Researchers have found physical activity could reduce chances of developing glaucoma by 73%.
When fluid is unable to drain and pressure builds up it causes glaucoma to develop. It often affects both eyes, but one eye can develop the condition faster.
However, researchers at the University of California, Los Angeles (US), found a connection between lower glaucoma rates and exercise.
Apart from detecting the damage to the eye early, researchers wanted to know if lifestyle habits could reduce a person’s risk of developing the disease.
Dr Victoria Tseng, of UCLA’s ophthalmology department and her team, analysed data from the National Health and Nutrition Examination Survey, to track the nutritional and health patterns of American adults since the 1960’s.
People who worked out intensively reported a 73% lower risk of developing the disease than those who do not do any physical activity, the team found.
“This is just a hypothesis, we need to take this into a lab. But it was something that we hadn’t seen before,” Dr Tseng told the Daily Mail. Adding, “Our research suggests that it is not only the act of exercising that may be associated with decreased glaucoma risk, but that people who exercise with higher speed and more steps of walking or running may even further decrease their glaucoma risk compared to people who exercise at lower speeds with less steps.”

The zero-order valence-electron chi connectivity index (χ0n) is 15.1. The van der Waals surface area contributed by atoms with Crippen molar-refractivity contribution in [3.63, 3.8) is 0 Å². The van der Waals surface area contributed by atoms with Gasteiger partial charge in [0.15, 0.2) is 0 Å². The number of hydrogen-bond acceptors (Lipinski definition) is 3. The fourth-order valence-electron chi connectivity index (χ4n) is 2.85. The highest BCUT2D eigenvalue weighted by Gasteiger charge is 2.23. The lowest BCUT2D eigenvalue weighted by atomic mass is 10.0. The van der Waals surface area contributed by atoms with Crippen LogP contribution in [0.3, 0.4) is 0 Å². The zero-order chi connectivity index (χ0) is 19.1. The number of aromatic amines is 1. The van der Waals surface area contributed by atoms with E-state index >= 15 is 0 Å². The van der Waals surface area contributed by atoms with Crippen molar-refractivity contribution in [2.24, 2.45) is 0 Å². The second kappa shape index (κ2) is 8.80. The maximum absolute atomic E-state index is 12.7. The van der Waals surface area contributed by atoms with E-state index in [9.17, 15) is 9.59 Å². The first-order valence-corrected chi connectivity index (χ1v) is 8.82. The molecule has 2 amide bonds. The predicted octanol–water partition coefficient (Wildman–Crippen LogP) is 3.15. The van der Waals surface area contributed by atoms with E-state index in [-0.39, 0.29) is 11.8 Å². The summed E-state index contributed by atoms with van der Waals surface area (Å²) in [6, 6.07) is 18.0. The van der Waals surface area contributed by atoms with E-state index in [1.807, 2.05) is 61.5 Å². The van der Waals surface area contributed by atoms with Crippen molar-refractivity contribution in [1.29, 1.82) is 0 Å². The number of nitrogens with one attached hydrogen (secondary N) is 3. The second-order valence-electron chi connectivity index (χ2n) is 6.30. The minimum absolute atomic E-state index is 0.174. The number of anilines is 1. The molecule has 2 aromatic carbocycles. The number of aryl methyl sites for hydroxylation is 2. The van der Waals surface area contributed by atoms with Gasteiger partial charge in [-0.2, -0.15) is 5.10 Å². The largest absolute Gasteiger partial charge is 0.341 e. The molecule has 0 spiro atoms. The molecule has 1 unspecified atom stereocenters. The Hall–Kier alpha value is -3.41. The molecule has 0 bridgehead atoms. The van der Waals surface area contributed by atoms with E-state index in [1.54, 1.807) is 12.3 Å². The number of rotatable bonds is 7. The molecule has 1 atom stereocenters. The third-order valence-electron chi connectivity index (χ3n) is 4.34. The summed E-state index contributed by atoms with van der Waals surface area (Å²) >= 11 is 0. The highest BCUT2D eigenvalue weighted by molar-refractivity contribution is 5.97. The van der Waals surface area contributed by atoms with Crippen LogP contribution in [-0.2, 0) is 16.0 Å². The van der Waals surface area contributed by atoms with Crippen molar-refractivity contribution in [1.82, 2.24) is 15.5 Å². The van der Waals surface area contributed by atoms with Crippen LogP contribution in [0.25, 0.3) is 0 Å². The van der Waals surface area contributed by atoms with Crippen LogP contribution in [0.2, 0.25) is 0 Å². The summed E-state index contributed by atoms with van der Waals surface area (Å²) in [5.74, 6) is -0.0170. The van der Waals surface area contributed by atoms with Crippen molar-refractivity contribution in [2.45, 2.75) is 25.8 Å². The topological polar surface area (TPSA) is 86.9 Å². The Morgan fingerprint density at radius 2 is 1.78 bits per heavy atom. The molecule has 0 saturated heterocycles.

The World Health Organisation (WHO), reports glaucoma is the second leading cause of blindness.
Currently treatment methods are laser treatment, surgery and eye drops. However, these methods have an impact if it is spotted early, as it cannot be reversed and could lead to vision loss.
Experts are hopeful the findings could lead to new methods to prevent vision loss.
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